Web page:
Let’s see what else….oh yes! A lot of people think that 911 is the number to call for parade and firework information. After much investigation it has been found that 911 is not the number to call for this. In fact it would be easier to pick up a newspaper or go online for this information. If you are told to hold or that we do not have this information, please don’t get upset with us. Also if you happen to call 911 on accident please stay on the line because in the end, we will find you anyway. We are here to help to the best of our abilities and we do our best every time. If you are put on hold please be patient. There is a very good reason for being put on hold and it can range from answering another 911 call to paging out fire and ems or another emergency service. I am proud of what I do and proud to work with an excellent group of people. Since there seems to be so much that people don’t understand I am going to give you an opportunity to heighten your education. Ask me anything you want and I will answer the best I can. Let’s have some fun with this!Post Views: 202
By Ricardo — 4 years ago
On February 16, 1968, the first 9-1-1 call was made. This is a very important date so today I present to you episode 80 of the podcast. I’m posting it ahead of episode 79 because I can’t wait to share this story with all of you. Every event comes with stories and today’s date marks an event that started a lifetime of stories from those behind the mic.
I have to say that it’s crazy to think that this podcast has 80 episodes under its belt. I started this adventure telling my stories through a written segment on my blog, the Jabber Log and it eventually evolved into a podcast. What I wanted to do from the beginning was tell the stories of the unsung heroes of 911 and here I am. I love doing this and the stories are all amazing. I just want to thank the listeners for the support throughout this journey and this episode is going to be excellent.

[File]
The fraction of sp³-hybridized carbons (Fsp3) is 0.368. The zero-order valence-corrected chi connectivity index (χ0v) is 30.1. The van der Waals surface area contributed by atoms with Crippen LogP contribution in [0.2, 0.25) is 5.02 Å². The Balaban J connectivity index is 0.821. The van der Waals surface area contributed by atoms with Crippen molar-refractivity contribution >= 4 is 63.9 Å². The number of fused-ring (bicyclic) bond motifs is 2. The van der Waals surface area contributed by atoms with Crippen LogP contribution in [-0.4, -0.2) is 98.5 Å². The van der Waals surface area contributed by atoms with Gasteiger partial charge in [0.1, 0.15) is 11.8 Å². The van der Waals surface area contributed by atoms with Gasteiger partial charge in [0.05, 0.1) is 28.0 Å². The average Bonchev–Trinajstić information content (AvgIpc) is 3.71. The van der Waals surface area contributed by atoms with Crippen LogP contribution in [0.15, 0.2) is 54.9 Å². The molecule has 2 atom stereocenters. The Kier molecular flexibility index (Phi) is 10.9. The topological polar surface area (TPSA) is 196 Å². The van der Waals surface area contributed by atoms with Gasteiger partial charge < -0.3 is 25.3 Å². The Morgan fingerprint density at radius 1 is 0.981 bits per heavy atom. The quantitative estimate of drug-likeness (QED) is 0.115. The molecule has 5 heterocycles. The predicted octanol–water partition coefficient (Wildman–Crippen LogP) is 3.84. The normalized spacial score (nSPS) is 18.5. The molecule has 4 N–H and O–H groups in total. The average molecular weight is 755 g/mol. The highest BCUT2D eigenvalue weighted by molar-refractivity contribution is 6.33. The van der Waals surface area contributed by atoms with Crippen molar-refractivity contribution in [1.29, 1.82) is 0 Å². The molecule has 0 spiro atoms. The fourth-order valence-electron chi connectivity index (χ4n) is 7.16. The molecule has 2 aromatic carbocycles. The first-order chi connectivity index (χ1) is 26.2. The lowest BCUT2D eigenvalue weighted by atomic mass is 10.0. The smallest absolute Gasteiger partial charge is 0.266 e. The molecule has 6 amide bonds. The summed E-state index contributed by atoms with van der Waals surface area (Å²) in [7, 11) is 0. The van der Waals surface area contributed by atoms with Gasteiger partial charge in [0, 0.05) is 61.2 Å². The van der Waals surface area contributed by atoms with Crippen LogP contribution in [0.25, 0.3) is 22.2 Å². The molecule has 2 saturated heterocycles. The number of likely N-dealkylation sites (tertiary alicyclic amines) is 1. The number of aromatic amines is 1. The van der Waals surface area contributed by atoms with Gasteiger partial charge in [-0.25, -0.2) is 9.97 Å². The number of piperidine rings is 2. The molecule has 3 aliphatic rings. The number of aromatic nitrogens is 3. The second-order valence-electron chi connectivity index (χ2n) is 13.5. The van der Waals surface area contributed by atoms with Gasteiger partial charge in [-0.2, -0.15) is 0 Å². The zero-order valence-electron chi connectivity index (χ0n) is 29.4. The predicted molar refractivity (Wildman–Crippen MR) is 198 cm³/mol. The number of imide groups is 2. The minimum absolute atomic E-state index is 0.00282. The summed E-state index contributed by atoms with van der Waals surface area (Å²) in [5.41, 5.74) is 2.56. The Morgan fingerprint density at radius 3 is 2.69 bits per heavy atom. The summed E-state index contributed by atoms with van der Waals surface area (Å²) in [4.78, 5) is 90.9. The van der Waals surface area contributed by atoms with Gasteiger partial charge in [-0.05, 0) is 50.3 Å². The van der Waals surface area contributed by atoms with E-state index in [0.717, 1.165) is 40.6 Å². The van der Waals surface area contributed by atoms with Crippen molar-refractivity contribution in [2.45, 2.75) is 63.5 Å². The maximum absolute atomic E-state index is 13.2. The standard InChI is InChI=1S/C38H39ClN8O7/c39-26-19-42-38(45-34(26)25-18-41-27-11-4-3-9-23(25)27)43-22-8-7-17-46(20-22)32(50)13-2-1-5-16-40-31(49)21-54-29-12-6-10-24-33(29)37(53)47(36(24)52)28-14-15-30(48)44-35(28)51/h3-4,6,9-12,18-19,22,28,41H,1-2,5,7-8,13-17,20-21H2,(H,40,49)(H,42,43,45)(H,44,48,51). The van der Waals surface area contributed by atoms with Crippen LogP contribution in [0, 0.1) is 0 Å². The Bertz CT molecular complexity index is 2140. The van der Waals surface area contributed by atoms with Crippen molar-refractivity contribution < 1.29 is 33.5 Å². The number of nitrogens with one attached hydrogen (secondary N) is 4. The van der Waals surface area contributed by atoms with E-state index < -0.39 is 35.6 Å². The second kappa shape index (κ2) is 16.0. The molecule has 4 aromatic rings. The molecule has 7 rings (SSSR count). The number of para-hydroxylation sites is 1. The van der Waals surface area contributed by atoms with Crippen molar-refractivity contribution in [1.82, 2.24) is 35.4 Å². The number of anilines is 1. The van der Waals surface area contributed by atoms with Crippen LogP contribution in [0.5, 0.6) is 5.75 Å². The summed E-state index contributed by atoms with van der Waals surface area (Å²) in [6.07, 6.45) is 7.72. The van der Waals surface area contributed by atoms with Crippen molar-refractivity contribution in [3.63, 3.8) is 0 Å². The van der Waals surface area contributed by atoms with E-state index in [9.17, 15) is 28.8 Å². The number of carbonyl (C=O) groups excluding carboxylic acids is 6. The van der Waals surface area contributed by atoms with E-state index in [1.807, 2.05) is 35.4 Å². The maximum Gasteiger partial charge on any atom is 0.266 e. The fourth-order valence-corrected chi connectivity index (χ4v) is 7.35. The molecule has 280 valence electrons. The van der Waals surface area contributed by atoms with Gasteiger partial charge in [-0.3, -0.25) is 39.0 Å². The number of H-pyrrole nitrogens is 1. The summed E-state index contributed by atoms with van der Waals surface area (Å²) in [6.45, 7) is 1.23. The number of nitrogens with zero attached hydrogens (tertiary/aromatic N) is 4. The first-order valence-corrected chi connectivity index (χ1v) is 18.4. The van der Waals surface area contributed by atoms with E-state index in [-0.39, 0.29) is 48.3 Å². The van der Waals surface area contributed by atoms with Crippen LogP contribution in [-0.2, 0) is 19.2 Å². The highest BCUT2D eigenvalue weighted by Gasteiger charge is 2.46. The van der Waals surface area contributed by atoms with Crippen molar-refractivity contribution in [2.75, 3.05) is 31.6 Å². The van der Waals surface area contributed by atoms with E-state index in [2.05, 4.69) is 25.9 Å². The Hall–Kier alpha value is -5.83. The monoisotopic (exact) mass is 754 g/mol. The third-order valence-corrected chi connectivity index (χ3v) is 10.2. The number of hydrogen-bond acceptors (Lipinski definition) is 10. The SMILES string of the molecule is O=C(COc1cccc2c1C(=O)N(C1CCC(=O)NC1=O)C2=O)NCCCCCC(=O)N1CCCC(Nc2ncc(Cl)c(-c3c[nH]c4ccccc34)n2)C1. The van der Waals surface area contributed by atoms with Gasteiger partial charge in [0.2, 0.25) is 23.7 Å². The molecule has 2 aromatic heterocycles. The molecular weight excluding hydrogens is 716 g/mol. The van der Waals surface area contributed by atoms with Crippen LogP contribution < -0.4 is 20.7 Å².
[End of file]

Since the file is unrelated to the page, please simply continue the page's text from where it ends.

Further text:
My guest today has been in public safety for some time now and his story is one that I have wanted to cover since I heard about it from my friend Tom with the Cool Kids of 911 Facebook page. His name is Steve and he is the director for Fairfax County 911 out of Virginia. His stories range from his first day in the chair to present day. Steve has many stories and I look forward to having him on again.
As always if you have any questions or would like to be on the show you can send an email to email@example.com
Note: There are a couple spots where there is an echo but it does not take away from the episode so enjoy.
Episode topics –
Post Views: 209
- How Steve started out in dispatch
- The day Martin Luther King Jr. was assassinated & the DC riots
- Opinion on texting
- How much different is 911 now from when Steve started